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In Health Care, Big Data Can Lead to Better Health

By March 31, 2015No Comments
“Big data will become an historic driver of progress, helping our nation perpetuate the civic and economic dynamism that has long been its hallmark… the digital revolution continues to work for individual empowerment and social good.”
No industry has so much to gain (or lose) from this “historic driver of progress” as the health care sector. Already there are big winners when it comes to big data and health, including consumers, payers and providers.  

Consumers love it.

When it comes to consumers, the data-driven wave is ready to crest.
Consumers are plugging in to personal health trackers at record rates. According to a report by Juniper Research, the market is projected to grow 366 percent by 2017.

These consumers are tracking eating and physical activities that contribute to an overall improvement in their health. (Surely this is what the president’s workgroup envisioned when it spoke of “individual empowerment”.)
In many cases, there is an actual monetary value when someone puts their health data to work.
I personally benefited from using big data to manage my health while working with a previous employer.
The employee health benefits plan encouraged me to log my personal health data, like BMI, cholesterol levels, etc., and in return I received discounts on my health insurance premium. I saved hundreds of dollars per year by knowing my numbers and tracking them to hit my health goals.
I wasn’t the only consumer who loved it. Most of my employer’s 17,000-plus associates participated in the program to receive the financial incentives.

Payers are embracing it.

My employer benefited from the data-driven employee health program, too. A healthier workforce lowered costs for insurance and decreased associates’ need for expensive procedures. 

This employer-sponsored program isn’t too dissimilar from programs being initiated by payers.
For example, UnitedHealthcare and Kaiser Permanente offer their members a big data-driven incentive program powered by Welltok’s CafeWell platform. The platform allows consumers to participate in different challenges to learn healthy habits and earn incentives for health care products and services.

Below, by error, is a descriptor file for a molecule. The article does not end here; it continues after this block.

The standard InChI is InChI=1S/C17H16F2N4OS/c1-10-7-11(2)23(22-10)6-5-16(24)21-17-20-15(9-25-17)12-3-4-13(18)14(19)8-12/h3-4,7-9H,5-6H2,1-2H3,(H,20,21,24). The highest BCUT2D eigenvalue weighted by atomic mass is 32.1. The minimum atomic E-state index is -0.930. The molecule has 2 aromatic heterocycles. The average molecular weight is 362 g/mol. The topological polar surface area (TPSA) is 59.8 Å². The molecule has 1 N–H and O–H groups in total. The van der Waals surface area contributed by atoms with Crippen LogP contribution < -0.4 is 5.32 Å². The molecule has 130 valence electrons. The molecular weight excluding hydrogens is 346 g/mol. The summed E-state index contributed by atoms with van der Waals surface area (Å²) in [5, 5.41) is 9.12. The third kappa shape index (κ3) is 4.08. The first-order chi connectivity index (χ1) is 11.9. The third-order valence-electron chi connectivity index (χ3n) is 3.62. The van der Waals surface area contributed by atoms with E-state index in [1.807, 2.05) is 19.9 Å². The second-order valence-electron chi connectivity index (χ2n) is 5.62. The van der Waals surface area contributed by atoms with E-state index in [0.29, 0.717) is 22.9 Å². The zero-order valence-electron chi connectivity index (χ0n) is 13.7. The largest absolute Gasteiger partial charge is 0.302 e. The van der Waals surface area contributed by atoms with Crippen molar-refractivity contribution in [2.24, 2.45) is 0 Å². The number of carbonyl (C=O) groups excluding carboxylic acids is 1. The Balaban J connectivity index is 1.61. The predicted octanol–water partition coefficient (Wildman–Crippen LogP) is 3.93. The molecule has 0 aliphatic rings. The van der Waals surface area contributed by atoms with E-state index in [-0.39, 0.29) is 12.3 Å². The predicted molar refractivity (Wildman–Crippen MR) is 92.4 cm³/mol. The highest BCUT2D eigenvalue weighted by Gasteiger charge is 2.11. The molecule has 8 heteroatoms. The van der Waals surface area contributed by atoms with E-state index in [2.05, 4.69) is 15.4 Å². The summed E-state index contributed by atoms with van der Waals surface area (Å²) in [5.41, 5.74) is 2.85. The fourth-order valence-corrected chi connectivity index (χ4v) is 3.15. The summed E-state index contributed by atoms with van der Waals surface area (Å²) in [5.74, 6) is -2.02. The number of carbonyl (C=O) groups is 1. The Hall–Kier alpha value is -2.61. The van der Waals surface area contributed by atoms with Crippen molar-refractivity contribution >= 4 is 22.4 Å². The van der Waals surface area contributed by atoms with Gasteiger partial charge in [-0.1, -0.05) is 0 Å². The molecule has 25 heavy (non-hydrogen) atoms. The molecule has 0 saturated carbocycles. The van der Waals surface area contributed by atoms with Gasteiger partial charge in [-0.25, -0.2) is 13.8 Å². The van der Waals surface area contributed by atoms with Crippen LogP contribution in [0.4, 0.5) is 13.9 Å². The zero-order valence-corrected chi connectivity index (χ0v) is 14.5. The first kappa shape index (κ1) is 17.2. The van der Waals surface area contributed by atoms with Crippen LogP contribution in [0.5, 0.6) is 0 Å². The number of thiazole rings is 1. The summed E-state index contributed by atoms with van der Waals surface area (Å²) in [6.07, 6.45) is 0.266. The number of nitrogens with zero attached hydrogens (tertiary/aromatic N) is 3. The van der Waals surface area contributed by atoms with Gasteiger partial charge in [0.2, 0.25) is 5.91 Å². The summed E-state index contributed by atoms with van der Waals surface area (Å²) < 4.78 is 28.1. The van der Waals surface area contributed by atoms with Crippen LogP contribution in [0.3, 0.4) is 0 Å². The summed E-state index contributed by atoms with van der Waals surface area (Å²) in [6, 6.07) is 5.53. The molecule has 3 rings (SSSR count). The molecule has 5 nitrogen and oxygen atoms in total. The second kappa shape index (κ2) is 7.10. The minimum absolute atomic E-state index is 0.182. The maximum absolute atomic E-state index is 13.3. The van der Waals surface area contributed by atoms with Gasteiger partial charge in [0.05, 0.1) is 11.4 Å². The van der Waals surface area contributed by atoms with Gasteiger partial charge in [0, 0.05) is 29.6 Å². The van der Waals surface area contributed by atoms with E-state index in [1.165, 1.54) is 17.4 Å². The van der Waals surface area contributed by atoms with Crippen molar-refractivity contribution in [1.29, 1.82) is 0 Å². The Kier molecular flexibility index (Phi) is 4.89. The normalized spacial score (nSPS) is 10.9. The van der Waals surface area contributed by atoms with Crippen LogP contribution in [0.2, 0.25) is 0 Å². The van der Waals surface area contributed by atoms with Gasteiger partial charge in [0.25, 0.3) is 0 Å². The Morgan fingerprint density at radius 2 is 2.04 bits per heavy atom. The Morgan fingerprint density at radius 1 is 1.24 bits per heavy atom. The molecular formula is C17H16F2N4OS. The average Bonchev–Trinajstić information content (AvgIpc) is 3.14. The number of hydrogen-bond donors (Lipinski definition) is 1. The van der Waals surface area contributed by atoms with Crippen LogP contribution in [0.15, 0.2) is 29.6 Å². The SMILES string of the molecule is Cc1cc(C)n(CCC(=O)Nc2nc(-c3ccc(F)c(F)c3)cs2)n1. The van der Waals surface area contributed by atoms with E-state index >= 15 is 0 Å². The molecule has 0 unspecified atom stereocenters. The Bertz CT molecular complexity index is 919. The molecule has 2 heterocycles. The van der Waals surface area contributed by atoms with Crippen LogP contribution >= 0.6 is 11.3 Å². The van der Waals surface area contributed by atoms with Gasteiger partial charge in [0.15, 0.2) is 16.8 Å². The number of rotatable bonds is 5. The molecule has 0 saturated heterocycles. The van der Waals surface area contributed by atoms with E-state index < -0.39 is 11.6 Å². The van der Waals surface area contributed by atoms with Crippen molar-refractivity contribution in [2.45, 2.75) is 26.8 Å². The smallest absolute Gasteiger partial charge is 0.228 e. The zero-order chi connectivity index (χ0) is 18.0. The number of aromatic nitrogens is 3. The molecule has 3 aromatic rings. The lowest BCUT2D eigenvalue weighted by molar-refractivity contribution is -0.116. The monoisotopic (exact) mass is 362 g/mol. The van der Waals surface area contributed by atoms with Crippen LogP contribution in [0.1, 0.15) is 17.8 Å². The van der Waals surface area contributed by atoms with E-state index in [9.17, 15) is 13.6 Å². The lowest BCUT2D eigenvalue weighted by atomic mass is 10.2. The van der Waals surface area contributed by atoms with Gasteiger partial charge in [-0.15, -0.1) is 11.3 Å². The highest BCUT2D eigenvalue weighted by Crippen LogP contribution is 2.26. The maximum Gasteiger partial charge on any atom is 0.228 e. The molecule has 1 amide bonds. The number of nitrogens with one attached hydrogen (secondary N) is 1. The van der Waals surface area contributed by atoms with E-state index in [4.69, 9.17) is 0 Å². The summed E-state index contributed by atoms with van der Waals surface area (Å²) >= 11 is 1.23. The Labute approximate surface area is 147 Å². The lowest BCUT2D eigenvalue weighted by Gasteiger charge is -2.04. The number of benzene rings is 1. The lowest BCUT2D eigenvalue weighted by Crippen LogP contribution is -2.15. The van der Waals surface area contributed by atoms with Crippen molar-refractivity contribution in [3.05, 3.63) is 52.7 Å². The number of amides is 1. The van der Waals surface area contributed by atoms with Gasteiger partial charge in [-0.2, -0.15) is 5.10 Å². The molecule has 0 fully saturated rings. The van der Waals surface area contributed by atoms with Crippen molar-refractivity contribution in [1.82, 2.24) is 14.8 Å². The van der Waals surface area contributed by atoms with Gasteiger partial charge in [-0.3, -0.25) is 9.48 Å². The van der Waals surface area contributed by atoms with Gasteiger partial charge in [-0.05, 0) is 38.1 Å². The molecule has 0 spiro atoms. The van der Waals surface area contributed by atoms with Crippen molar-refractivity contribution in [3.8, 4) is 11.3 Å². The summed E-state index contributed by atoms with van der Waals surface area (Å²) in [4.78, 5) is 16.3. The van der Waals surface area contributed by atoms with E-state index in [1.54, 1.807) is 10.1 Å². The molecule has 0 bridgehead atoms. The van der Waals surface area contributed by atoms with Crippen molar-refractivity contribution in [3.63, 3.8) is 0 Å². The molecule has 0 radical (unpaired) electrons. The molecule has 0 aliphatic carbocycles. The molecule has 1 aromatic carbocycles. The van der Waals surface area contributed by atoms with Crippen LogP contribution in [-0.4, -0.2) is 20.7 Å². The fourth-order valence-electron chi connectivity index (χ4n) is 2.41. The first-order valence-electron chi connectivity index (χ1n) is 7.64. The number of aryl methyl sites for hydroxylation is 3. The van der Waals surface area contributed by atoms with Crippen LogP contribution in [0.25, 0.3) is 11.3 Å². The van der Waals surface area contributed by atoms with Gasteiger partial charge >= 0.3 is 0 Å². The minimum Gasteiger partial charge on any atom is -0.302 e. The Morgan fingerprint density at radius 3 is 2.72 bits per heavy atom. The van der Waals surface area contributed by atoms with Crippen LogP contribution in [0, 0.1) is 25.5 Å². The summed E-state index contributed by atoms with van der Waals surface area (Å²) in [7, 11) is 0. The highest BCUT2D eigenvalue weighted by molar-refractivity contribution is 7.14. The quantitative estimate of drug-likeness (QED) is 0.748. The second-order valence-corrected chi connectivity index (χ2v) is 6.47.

The model the program is based on shows that as consumers participate in these challenges they improve their health, decreasing the total cost of care for each life the payer covers. That’s money in the payer’s pocket and it’s why payers are increasing embracing these types of programs. It’s a win for them and a win for their customers.
However, while preliminary results are very positive, these programs are still so new we have to wait to determine ROI of these efforts over the long run.

But is it a winning recipe for providers? 

Providers can win with big data too, but it takes a thoughtful approach.

When we start talking about big data and providers, thoughts instantly go to population health management (i.e., policies and programs that affect change in health determinants to produce healthy outcomes in a given community).
That’s why adoption of big data in provider settings is a bit more complicated given the volume-based compensation model that providers currently depend on. 
A short-sighted hospital CFO might keel over at the suggestion that the organization get into the business of using big data to improve population health, especially because those CFOs know their business has historically depended on the traditional volume-based compensation model that population health initiatives seek to stem. But those days are numbered, and it would be a mistake for providers to take a wait-and-see approach.
In fact, just a few weeks ago, the Obama administration unveiled an ambitious plan to rein in health costs by paying for value rather than the volume of tests and procedures, beginning with Medicare. 
Providers can learn from a groundbreaking initiative in Maine, whose big data program is improving population health while sustaining volume.
St. Joseph Healthcare, Bangor Beacon Health Accountable Care Organization and other regional players formed a coalition to share consumer data, in the form of electronic medical health records, across their systems and feed the data into a shared predictive analytics tool. They combined records of Maine’s nearly 1.3 million residents and then applied sophisticated modeling software to predict which patients were most likely to make a visit to the ER, have a stroke, suffer a heart attack or get type 2 diabetes.
Health systems in the same market aren’t known for playing well together, so it’s truly stunning that they came together for the benefit of the health care consumer. But the consumer wasn’t the only one to win. The hospitals participating in the pilot won too.
Already, the tool has led to a reduction in hospital readmissions – which, as compensation models evolve, will increasingly be money out of the provider’s pocket – and being able to predict health issues means that providers can more accurately market preventative services that can continue to drive volume.

Where we go from here?

The Obama workgroup’s report ends with an acknowledgement that the insights must be considered in other administration policy priorities.

Health care administrators must also begin to integrate big data initiatives in their strategic plans or they’ll be ill-positioned for the wave of new consumer health engagement strategies and compensation models.
[Photo credit: JustGrimes via Flickr]

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